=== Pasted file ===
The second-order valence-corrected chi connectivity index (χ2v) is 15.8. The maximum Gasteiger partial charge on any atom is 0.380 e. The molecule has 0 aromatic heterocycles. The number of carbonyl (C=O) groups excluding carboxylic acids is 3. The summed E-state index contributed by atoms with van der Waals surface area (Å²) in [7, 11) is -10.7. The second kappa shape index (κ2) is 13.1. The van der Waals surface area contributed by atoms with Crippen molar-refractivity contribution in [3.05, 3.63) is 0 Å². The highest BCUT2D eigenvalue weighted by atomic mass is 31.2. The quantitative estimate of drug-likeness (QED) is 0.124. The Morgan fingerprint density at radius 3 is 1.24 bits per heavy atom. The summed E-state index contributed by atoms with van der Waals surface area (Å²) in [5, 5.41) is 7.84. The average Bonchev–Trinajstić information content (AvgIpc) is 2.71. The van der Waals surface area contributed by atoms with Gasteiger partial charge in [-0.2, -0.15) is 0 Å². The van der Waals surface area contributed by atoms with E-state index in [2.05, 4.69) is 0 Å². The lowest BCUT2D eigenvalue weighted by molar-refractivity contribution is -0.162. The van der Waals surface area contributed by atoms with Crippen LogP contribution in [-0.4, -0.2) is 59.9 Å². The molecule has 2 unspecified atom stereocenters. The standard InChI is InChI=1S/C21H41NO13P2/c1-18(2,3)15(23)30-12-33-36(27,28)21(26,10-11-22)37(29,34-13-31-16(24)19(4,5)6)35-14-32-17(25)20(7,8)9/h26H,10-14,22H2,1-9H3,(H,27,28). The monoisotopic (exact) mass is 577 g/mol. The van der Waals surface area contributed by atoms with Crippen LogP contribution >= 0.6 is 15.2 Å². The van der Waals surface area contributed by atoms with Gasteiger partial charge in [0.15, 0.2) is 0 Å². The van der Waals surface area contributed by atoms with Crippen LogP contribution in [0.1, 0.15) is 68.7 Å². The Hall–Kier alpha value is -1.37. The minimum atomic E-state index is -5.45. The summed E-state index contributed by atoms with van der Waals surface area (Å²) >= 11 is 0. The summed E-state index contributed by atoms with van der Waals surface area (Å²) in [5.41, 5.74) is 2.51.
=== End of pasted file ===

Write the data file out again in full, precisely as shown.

The second-order valence-corrected chi connectivity index (χ2v) is 15.8. The maximum Gasteiger partial charge on any atom is 0.380 e. The molecule has 0 aromatic heterocycles. The number of carbonyl (C=O) groups excluding carboxylic acids is 3. The summed E-state index contributed by atoms with van der Waals surface area (Å²) in [7, 11) is -10.7. The second kappa shape index (κ2) is 13.1. The van der Waals surface area contributed by atoms with Crippen molar-refractivity contribution in [3.05, 3.63) is 0 Å². The highest BCUT2D eigenvalue weighted by atomic mass is 31.2. The quantitative estimate of drug-likeness (QED) is 0.124. The Morgan fingerprint density at radius 3 is 1.24 bits per heavy atom. The summed E-state index contributed by atoms with van der Waals surface area (Å²) in [5, 5.41) is 7.84. The average Bonchev–Trinajstić information content (AvgIpc) is 2.71. The van der Waals surface area contributed by atoms with Gasteiger partial charge in [-0.2, -0.15) is 0 Å². The van der Waals surface area contributed by atoms with E-state index in [2.05, 4.69) is 0 Å². The lowest BCUT2D eigenvalue weighted by molar-refractivity contribution is -0.162. The van der Waals surface area contributed by atoms with Crippen LogP contribution in [-0.4, -0.2) is 59.9 Å². The molecule has 2 unspecified atom stereocenters. The standard InChI is InChI=1S/C21H41NO13P2/c1-18(2,3)15(23)30-12-33-36(27,28)21(26,10-11-22)37(29,34-13-31-16(24)19(4,5)6)35-14-32-17(25)20(7,8)9/h26H,10-14,22H2,1-9H3,(H,27,28). The monoisotopic (exact) mass is 577 g/mol. The van der Waals surface area contributed by atoms with Crippen LogP contribution >= 0.6 is 15.2 Å². The van der Waals surface area contributed by atoms with Gasteiger partial charge in [0.15, 0.2) is 0 Å². The van der Waals surface area contributed by atoms with Crippen LogP contribution in [0.1, 0.15) is 68.7 Å². The Hall–Kier alpha value is -1.37. The minimum atomic E-state index is -5.45. The summed E-state index contributed by atoms with van der Waals surface area (Å²) >= 11 is 0. The summed E-state index contributed by atoms with van der Waals surface area (Å²) in [5.41, 5.74) is 2.51.